Defence spending, transatlantic ties paramount concerns, NATO told

27 May 2018

Warsaw, 27 May 2018 - Parliamentarians from NATO nations appealed to Allies on Sunday to boost their military budgets and underlined the importance of transatlantic ties as US President Donald Trump pressures his partners for more defence spending.

The 29 NATO members have committed to halt budget cuts and move toward spending 2 percent of their GDP on military budgets by 2024 and 20 percent of that on new capabilities. Allies also promised to provide action plans laying out how they would do this, but only around half have done so.

“The transatlantic bond is the vital axis of our Alliance,” Polish Foreign Minister Jacek Czaputowicz said during the NATO Parliamentary Assembly’s Spring Session in Warsaw. “Europe needs the United States and the United States needs Europe.”

“The security of the Alliance is indivisible,” he said, but added: “We must ensure that national defence budgets meet the criteria set by NATO.” The Minister noted that Poland aims to spend 2.5 percent of GDP by 2030.

NATO nations cut defence spending and slashed staffing at commands after the Cold War, but Russia’s annexation of Crimea in 2014, following its war with Georgia in 2008, has spurred the Allies to boost military budgets. The issue will be high on the agenda of the July 11-12 NATO summit.

Only eight member countries are forecast to reach the Alliance’s spending guideline this year, as the world’s biggest military alliance works to turn around over a quarter century of military cuts.

In a draft report to the NATO PA Defence and Security Committee, Hungarian parliamentarian Attila Mesterhazy underlined that the Alliance requires more spending as it adapts its defence and deterrence posture to respond to Russian assertiveness and rapidly evolving security threats.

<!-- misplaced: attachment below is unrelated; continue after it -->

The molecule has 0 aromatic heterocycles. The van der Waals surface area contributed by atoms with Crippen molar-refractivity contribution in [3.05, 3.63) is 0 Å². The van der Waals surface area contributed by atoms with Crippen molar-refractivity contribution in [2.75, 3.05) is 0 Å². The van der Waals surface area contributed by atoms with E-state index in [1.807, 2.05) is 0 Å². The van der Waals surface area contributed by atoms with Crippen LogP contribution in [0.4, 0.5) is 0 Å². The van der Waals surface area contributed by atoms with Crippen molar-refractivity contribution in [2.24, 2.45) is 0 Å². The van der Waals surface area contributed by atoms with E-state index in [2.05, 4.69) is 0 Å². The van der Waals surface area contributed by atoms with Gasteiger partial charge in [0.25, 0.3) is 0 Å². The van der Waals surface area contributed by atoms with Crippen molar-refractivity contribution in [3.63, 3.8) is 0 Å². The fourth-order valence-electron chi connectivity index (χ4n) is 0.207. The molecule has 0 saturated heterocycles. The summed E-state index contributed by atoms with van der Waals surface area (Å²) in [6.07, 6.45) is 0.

“All of these tasks, missions and ambitions are, to say the least, resource intensive. They require significant financial investment in the personnel and equipment necessary to execute them correctly,” Mesterhazy told his colleagues.

Polish Defence Minister Mariusz Blaszczak said that Russia has continued to develop its armed forces while NATO has slowed, meaning that “Russia is better prepared to wage conventional warfare.”

Under a law in force since last year, Poland is moving to expand its armed forces to 200,000 personnel and buy new equipment.

While President Trump has been vociferous in his demands for increased spending from Allies, Slawomir Debski, Director at the Polish Institute of International Affairs, played down any transatlantic rift, and warned that disputes would ultimately only be exploited by those wanting to undermine NATO.

“We should not panic because of this or other decisions on this or the other side of the Atlantic. Disagreements, upheavals happen continuously,” he told the Political Committee Saturday. “The only way to overcome our problems is to stick to the principles we believe in, talk to each other and make common cause for cooperation.”